“The economy is not the stock market” is an almost generally accepted proverb. However, it is misleading as both are related. Sustained bear markets unfolded in recessions only. Selloffs that occurred outside of economic recessions almost never accounted for more than -20% losses and recovered swiftly. 

Assessing the odds of a recession helps investors judge if stock market weakness is likely a correction or a bear market. Historically, it has been profitable to buy the dips or sit through corrections. However, investors were best off preserving capital and selling their equity holdings during bear markets. 

Four macroeconomic indicators have a reliable track record in signaling recessions. Credit spreads, labor market conditions, the yield curve, and the Conference Board Leading Economic Index (LEI) rang the alarm before every recession since 1950. Moreover, they signaled an economic downturn most often ahead of the stock market.

Credit Spreads

“Bond traders are the smartest people in the trading room” is another proverb among professionals in financial markets.

There is some truth to this proverb because credit was a leading indicator. Credit spreads did not only deteriorate before recessions. They also preceded cyclical equity peaks. Bond traders have to estimate real economic activity to anticipate future corporate defaults. Historically, they were largely successful as several academic research papers have emphasized. 

US corporate credit spreads have been stable lately. They were rangebound and we just stated witnessing some potential stress in Europe during the past few days. If the stress gets confirmed by the US bond market, it will likely still take a while until stocks end their rally and the economy goes into recession. Historically, it took several months until the wheels came off after credit spreads widened.

Labor Market

The second chart summarizes US labor market conditions over the past 70 years. It plots the unemployment rate and official NBER recessions in grey and labor market strength in black. The unemployment rate marked a cyclical low ahead of every recession. Moreover, labor market strength weakened about 16 months before the unemployment rate hit its absolute low historically. There has been only one exception, the 1973-1975 recession, out of the past ten recessions that did not record a gradual deterioration of the labor market every month.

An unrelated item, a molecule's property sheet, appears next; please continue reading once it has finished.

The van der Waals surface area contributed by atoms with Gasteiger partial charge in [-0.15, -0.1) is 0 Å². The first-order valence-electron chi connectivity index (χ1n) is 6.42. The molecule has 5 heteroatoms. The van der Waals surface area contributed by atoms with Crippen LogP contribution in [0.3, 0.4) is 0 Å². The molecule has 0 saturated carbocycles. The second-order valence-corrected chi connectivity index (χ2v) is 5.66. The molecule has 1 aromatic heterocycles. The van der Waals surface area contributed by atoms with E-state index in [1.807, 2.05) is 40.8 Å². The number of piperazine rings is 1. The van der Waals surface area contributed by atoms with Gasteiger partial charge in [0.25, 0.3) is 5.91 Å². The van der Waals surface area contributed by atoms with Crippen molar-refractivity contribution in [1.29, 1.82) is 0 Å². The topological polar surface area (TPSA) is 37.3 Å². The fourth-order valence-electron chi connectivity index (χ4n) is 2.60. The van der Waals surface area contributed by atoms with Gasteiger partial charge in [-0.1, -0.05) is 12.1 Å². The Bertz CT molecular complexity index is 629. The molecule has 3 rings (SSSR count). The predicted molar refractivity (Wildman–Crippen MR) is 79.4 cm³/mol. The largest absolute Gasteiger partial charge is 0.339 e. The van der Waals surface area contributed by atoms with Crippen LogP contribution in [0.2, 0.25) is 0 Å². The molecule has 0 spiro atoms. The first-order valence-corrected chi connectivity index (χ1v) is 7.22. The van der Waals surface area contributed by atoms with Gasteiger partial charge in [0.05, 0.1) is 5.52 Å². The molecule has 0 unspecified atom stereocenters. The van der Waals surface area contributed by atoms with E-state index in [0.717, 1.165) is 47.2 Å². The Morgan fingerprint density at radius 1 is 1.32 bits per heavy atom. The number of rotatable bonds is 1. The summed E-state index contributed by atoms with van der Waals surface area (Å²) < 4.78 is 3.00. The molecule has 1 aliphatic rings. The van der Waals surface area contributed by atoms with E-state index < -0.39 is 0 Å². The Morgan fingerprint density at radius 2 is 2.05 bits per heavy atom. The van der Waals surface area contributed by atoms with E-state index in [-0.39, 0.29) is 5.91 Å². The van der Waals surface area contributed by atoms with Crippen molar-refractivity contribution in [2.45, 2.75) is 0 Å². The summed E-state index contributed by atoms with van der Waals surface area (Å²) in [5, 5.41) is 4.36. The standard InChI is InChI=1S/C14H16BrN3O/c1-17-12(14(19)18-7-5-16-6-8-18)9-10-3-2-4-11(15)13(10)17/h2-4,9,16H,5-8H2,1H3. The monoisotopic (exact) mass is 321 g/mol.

The labor market is strong and does not signal an imminent recession today. It is still recovering from layoffs during the corona crisis.

Yield Curve

In the late ’80s, professor Campbell Harvey at Duke University researched the yield curve and found a significant relationship for an inverted yield curve before the US economy entered a recession. 

Today, the yield curve is normal and upward sloping. Moreover, it took on average five months before equities peaked after a yield curve inversion. The yield curve does not flash a bearish signal yet. It merely indicates that we are in the late-cycle stage.

Leading Economic Index (LEI)

The Conference Board Leading Economic Index (LEI) is a composite of ten economic indicators. It peaked on average nine months ahead of a recession. Moreover, the indicator warned correctly about seven of the past eight recessions. The signal missed only the second part of a double-dip recession in the ’70s, which might be solely academic as it could have been part of a prolonged recession. Nonetheless, the indicator even peaked seven months before that second dip of the ’70s downturn as the fourth chart shows. 

The index hit an all-time high last month and could reach a higher high at its next release in one week. Historically, the stock market started a cyclical correction three months after the LEI climaxed. Hence, there is no signal for a bear market.

(Source: Advisor Perspectives)

Conclusion

The US stock market has most likely not peaked yet. Macroeconomic indicators signal that the late-cycle stage may have begun. Equities had positive returns during that stage. Nonetheless, a retest of the late-January low is likely and sentiment indicators remain pessimistic. The bottom line remains that the S&P 500 is on target for 5000-5200 despite a bumpy road ahead. Bulls want to see that retest of the January lows on diverging strength. That will most likely set up the best buy opportunity of the year.